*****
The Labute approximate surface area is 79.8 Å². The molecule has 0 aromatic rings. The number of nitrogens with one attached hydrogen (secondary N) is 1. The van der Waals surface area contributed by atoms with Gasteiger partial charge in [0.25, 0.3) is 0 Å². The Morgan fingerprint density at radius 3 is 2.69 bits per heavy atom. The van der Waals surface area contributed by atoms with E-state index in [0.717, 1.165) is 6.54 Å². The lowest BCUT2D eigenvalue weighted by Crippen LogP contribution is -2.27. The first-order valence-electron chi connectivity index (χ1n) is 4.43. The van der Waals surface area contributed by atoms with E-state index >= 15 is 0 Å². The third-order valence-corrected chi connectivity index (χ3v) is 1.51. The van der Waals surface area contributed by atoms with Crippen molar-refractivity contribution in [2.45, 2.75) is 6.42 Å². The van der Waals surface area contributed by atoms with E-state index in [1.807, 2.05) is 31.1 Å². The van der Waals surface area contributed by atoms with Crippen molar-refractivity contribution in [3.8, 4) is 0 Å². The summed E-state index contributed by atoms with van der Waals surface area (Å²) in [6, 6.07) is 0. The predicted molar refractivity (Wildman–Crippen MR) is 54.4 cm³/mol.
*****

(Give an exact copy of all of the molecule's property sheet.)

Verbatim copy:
The Labute approximate surface area is 79.8 Å². The molecule has 0 aromatic rings. The number of nitrogens with one attached hydrogen (secondary N) is 1. The van der Waals surface area contributed by atoms with Gasteiger partial charge in [0.25, 0.3) is 0 Å². The Morgan fingerprint density at radius 3 is 2.69 bits per heavy atom. The van der Waals surface area contributed by atoms with E-state index in [0.717, 1.165) is 6.54 Å². The lowest BCUT2D eigenvalue weighted by Crippen LogP contribution is -2.27. The first-order valence-electron chi connectivity index (χ1n) is 4.43. The van der Waals surface area contributed by atoms with E-state index >= 15 is 0 Å². The third-order valence-corrected chi connectivity index (χ3v) is 1.51. The van der Waals surface area contributed by atoms with Crippen molar-refractivity contribution in [2.45, 2.75) is 6.42 Å². The van der Waals surface area contributed by atoms with E-state index in [1.807, 2.05) is 31.1 Å². The van der Waals surface area contributed by atoms with Crippen molar-refractivity contribution in [3.8, 4) is 0 Å². The summed E-state index contributed by atoms with van der Waals surface area (Å²) in [6, 6.07) is 0. The predicted molar refractivity (Wildman–Crippen MR) is 54.4 cm³/mol.